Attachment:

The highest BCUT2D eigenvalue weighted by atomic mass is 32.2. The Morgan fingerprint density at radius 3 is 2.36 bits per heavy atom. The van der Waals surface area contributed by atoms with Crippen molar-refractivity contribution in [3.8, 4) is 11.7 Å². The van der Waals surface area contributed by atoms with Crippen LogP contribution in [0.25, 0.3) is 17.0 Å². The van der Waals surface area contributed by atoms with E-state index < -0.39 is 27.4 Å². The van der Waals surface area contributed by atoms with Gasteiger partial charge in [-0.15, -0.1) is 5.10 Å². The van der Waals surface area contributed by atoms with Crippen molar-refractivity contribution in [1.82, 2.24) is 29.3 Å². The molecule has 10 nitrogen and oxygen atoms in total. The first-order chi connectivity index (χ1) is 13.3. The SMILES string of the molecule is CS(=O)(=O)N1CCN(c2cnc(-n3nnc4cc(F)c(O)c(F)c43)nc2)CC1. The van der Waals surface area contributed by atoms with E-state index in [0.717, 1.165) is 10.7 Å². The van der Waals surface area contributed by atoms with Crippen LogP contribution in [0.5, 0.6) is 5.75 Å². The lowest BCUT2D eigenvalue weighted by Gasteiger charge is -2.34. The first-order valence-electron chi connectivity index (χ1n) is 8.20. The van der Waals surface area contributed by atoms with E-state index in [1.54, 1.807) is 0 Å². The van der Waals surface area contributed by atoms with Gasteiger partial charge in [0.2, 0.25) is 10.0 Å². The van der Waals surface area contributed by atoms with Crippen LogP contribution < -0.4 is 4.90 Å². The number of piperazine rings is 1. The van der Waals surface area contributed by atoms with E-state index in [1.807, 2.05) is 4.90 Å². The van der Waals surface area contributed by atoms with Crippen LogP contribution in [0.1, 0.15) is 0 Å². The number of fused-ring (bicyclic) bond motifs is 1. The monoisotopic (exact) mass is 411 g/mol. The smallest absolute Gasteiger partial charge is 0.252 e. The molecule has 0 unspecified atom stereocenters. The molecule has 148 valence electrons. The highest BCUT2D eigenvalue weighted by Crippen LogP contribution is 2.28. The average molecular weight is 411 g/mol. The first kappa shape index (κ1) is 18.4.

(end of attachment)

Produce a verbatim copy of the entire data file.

The highest BCUT2D eigenvalue weighted by atomic mass is 32.2. The Morgan fingerprint density at radius 3 is 2.36 bits per heavy atom. The van der Waals surface area contributed by atoms with Crippen molar-refractivity contribution in [3.8, 4) is 11.7 Å². The van der Waals surface area contributed by atoms with Crippen LogP contribution in [0.25, 0.3) is 17.0 Å². The van der Waals surface area contributed by atoms with E-state index < -0.39 is 27.4 Å². The van der Waals surface area contributed by atoms with Gasteiger partial charge in [-0.15, -0.1) is 5.10 Å². The van der Waals surface area contributed by atoms with Crippen molar-refractivity contribution in [1.82, 2.24) is 29.3 Å². The molecule has 10 nitrogen and oxygen atoms in total. The first-order chi connectivity index (χ1) is 13.3. The SMILES string of the molecule is CS(=O)(=O)N1CCN(c2cnc(-n3nnc4cc(F)c(O)c(F)c43)nc2)CC1. The van der Waals surface area contributed by atoms with E-state index in [0.717, 1.165) is 10.7 Å². The van der Waals surface area contributed by atoms with Crippen LogP contribution in [0.5, 0.6) is 5.75 Å². The lowest BCUT2D eigenvalue weighted by Gasteiger charge is -2.34. The first-order valence-electron chi connectivity index (χ1n) is 8.20. The van der Waals surface area contributed by atoms with E-state index in [1.54, 1.807) is 0 Å². The van der Waals surface area contributed by atoms with Gasteiger partial charge in [0.2, 0.25) is 10.0 Å². The van der Waals surface area contributed by atoms with Crippen LogP contribution < -0.4 is 4.90 Å². The number of piperazine rings is 1. The van der Waals surface area contributed by atoms with E-state index in [1.807, 2.05) is 4.90 Å². The van der Waals surface area contributed by atoms with Crippen LogP contribution in [0.1, 0.15) is 0 Å². The number of fused-ring (bicyclic) bond motifs is 1. The monoisotopic (exact) mass is 411 g/mol. The smallest absolute Gasteiger partial charge is 0.252 e. The molecule has 0 unspecified atom stereocenters. The molecule has 148 valence electrons. The highest BCUT2D eigenvalue weighted by Crippen LogP contribution is 2.28. The average molecular weight is 411 g/mol. The first kappa shape index (κ1) is 18.4.